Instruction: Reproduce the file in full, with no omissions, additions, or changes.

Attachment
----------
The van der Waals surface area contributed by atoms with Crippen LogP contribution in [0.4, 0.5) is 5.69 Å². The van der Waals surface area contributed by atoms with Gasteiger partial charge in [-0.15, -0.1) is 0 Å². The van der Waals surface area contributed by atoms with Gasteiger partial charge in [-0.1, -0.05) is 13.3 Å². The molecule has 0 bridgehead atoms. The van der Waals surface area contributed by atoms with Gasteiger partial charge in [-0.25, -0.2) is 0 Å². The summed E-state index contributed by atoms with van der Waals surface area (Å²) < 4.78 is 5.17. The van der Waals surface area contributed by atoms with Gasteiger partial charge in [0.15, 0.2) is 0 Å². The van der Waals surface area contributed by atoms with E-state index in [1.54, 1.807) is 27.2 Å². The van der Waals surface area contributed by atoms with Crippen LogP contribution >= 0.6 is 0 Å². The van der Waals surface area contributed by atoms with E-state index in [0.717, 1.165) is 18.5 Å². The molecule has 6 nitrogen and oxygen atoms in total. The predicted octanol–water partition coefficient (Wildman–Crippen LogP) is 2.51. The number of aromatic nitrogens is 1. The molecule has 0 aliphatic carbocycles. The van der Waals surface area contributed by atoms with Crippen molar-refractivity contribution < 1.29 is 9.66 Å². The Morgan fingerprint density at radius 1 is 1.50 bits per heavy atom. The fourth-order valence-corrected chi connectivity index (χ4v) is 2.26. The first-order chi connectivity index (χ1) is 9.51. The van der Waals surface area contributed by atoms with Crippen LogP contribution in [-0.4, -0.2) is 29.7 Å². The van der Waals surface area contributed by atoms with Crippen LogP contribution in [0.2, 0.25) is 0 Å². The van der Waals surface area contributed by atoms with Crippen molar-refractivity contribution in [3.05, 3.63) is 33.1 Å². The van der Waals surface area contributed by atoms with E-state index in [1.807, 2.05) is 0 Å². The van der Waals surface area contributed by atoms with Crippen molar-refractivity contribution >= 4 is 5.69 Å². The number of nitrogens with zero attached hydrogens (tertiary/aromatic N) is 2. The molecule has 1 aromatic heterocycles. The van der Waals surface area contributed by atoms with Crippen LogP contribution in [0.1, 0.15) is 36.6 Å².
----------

The van der Waals surface area contributed by atoms with Crippen LogP contribution in [0.4, 0.5) is 5.69 Å². The van der Waals surface area contributed by atoms with Gasteiger partial charge in [-0.15, -0.1) is 0 Å². The van der Waals surface area contributed by atoms with Gasteiger partial charge in [-0.1, -0.05) is 13.3 Å². The molecule has 0 bridgehead atoms. The van der Waals surface area contributed by atoms with Gasteiger partial charge in [-0.25, -0.2) is 0 Å². The summed E-state index contributed by atoms with van der Waals surface area (Å²) < 4.78 is 5.17. The van der Waals surface area contributed by atoms with Gasteiger partial charge in [0.15, 0.2) is 0 Å². The van der Waals surface area contributed by atoms with E-state index in [1.54, 1.807) is 27.2 Å². The van der Waals surface area contributed by atoms with Crippen LogP contribution >= 0.6 is 0 Å². The van der Waals surface area contributed by atoms with E-state index in [0.717, 1.165) is 18.5 Å². The molecule has 6 nitrogen and oxygen atoms in total. The predicted octanol–water partition coefficient (Wildman–Crippen LogP) is 2.51. The number of aromatic nitrogens is 1. The molecule has 0 aliphatic carbocycles. The van der Waals surface area contributed by atoms with Crippen molar-refractivity contribution < 1.29 is 9.66 Å². The Morgan fingerprint density at radius 1 is 1.50 bits per heavy atom. The fourth-order valence-corrected chi connectivity index (χ4v) is 2.26. The first-order chi connectivity index (χ1) is 9.51. The van der Waals surface area contributed by atoms with Crippen LogP contribution in [-0.4, -0.2) is 29.7 Å². The van der Waals surface area contributed by atoms with Crippen LogP contribution in [0.2, 0.25) is 0 Å². The van der Waals surface area contributed by atoms with Crippen molar-refractivity contribution in [3.05, 3.63) is 33.1 Å². The van der Waals surface area contributed by atoms with E-state index in [1.807, 2.05) is 0 Å². The van der Waals surface area contributed by atoms with Crippen molar-refractivity contribution >= 4 is 5.69 Å². The number of nitrogens with zero attached hydrogens (tertiary/aromatic N) is 2. The molecule has 1 aromatic heterocycles. The van der Waals surface area contributed by atoms with Crippen LogP contribution in [0.1, 0.15) is 36.6 Å².